On Sunday, Donald Trump sent shock waves through the Republican primary when an interview with NBC’s Kristen Welker on “Meet the Press” aired in which he said that Ron DeSantis did a “terrible thing” and made a “terrible mistake” when he signed Florida’s six-week abortion ban. It’s the kind of statement that could end virtually any other Republican presidential campaign. Opposition to abortion rights, after all, is every bit as fundamental to Republican identity as support for abortion rights is to Democratic identity. Breaking with the party on that issue is the kind of heresy that no national politician can survive.
Or is it? When it comes to Republican identity, is support for Trump, the person, now more central than any other issue, including abortion?
My colleague Michelle Goldberg speaks often of the distinction between movements that seek converts and movements that hunt heretics. It’s an extremely helpful one. Cultural and political projects centered around winning converts tend to be healthier. They’re outward-facing and bridge-building. Heretic hunters, by contrast, tend to be angrier. They turn movements inward. They believe in addition by subtraction.
The G.O.P. under Trump hunts heretics. Oddly enough, it has grown more intolerant even as it has become less ideological. The reason is simple: Trump is ideologically erratic but personally relentless. He demands absolute loyalty and support. He relishes driving dissenters out of the party or, ideally, into political retirement.
Trump presents the pro-life movement with multiple heresy-hunting problems. First, and most obviously, if support for Trump is the central plank of the new G.O.P. orthodoxy, then the pro-life movement will find its cause subordinated to Trump’s ambitions as long as he reigns. If he believes the pro-life movement helps him, the movement will enjoy the substantial benefits of his largess — for example, the nomination of pro-life judges, including the Supreme Court justices who helped overturn Roe v. Wade. But if he perceives the movement to be hurting his political ambitions — as his comments to Welker suggest he feels now — then its members will be cast as the heretics and will stand outside, in the cold, complaining about their lost influence to a Republican public that will not care.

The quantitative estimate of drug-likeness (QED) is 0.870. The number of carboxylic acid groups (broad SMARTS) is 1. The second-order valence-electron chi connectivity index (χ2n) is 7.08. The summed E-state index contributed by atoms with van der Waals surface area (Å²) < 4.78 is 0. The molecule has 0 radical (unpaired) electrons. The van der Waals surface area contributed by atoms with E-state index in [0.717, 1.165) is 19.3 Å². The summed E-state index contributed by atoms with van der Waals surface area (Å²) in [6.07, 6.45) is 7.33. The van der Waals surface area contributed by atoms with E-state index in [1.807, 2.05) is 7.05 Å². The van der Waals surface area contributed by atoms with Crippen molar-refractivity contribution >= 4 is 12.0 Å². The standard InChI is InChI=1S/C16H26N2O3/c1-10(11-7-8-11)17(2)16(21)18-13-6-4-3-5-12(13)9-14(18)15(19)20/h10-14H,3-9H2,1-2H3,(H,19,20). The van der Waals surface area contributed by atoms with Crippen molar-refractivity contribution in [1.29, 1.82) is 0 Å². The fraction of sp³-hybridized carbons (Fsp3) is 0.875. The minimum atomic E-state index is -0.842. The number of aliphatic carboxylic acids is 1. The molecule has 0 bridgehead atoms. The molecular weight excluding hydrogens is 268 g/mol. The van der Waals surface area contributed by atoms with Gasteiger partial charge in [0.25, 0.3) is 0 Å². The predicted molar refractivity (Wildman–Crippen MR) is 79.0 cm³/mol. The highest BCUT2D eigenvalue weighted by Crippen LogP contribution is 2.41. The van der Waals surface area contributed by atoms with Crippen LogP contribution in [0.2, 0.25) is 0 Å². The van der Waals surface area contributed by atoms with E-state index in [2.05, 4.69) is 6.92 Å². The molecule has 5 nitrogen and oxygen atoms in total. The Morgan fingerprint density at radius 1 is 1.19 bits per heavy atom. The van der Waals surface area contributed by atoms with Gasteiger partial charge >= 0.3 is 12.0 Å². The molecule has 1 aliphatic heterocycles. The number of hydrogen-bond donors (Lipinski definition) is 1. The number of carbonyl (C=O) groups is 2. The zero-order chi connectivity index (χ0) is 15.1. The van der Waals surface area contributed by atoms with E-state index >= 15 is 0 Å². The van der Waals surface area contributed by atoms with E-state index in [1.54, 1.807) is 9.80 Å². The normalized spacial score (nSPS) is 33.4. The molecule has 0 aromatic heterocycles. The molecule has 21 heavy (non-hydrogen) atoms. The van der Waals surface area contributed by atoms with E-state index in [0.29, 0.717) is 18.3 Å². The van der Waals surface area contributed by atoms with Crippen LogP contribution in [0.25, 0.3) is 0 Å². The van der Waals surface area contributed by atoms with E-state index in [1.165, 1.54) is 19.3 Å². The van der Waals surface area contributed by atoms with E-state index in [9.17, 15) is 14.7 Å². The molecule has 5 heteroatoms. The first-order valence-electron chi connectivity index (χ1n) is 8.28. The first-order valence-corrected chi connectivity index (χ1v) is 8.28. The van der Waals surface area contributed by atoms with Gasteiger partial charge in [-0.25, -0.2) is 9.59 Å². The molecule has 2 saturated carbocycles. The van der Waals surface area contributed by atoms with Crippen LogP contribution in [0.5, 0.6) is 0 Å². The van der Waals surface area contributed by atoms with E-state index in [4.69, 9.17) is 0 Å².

Second, as long as the Trumpian right shapes the pro-life movement more than the other way around, the movement will adopt many of the same tactics. It won’t merely serve Trump, it will also imitate Trump. Every movement adopts the character of its leaders, and if Trump is the leader of the G.O.P. and by extension the pro-life movement, then his manners and methods will dominate the discourse.
Finally, and more important, if the backlash to the Dobbs v. Jackson Women’s Health Organization decision teaches us anything, it’s that the pro-life movement cannot be hunting heretics. As a strategy, heretic hunting is far less costly to the side with the more popular position, which can afford its purity, at least for a time. The same impulse can be utterly destructive to those in the minority, as the pro-life movement clearly is now.
As I discussed in a Times Opinion Audio short last week, the Guttmacher Institute published new research suggesting that the number of legal abortions has actually increased after Dobbs. Even though abortion is illegal or sharply restricted in 14 states, there were roughly 10 percent more abortions in the remaining 36 states and Washington, D.C., in the first six months of 2023 than there were when abortion was legal across the country in 2020.
At the same time that abortion numbers rise, the electoral results for the pro-life movement have been exceedingly grim. When abortion referendums have been placed on statewide ballots, the pro-choice movement has won. Every time. Even in states as red as Kentucky, Kansas and Montana.
The general polling numbers, moreover, are disastrous. There has been a marked increase in support for abortion rights positions, and there’s evidence that the pro-life movement began its sharp decline during the Trump administration. After years of stability in abortion polling, support for the pro-life cause is at an extraordinarily low ebb.